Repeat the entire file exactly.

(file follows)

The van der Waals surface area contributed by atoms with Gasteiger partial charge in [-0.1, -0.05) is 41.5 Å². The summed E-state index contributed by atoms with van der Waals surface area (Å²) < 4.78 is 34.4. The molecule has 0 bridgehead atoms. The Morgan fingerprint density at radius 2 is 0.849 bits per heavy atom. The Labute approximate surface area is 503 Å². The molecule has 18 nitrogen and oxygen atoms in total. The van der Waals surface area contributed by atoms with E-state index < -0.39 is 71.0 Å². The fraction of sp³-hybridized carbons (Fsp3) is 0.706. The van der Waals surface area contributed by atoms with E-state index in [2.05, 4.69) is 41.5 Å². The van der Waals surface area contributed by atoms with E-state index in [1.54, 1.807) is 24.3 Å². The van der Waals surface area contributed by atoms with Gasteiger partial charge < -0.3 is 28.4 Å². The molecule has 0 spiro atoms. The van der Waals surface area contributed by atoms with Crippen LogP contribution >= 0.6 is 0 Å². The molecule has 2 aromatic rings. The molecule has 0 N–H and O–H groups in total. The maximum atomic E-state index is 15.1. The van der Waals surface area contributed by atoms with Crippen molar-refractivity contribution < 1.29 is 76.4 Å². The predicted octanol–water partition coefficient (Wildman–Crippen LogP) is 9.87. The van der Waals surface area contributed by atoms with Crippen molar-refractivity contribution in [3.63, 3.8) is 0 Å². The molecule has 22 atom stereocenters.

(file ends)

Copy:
The van der Waals surface area contributed by atoms with Gasteiger partial charge in [-0.1, -0.05) is 41.5 Å². The summed E-state index contributed by atoms with van der Waals surface area (Å²) < 4.78 is 34.4. The molecule has 0 bridgehead atoms. The Morgan fingerprint density at radius 2 is 0.849 bits per heavy atom. The Labute approximate surface area is 503 Å². The molecule has 18 nitrogen and oxygen atoms in total. The van der Waals surface area contributed by atoms with E-state index < -0.39 is 71.0 Å². The fraction of sp³-hybridized carbons (Fsp3) is 0.706. The van der Waals surface area contributed by atoms with E-state index in [2.05, 4.69) is 41.5 Å². The van der Waals surface area contributed by atoms with E-state index in [1.54, 1.807) is 24.3 Å². The van der Waals surface area contributed by atoms with Gasteiger partial charge < -0.3 is 28.4 Å². The molecule has 0 spiro atoms. The van der Waals surface area contributed by atoms with Crippen LogP contribution >= 0.6 is 0 Å². The molecule has 2 aromatic rings. The molecule has 0 N–H and O–H groups in total. The maximum atomic E-state index is 15.1. The van der Waals surface area contributed by atoms with Crippen molar-refractivity contribution < 1.29 is 76.4 Å². The predicted octanol–water partition coefficient (Wildman–Crippen LogP) is 9.87. The van der Waals surface area contributed by atoms with Crippen molar-refractivity contribution in [3.63, 3.8) is 0 Å². The molecule has 22 atom stereocenters.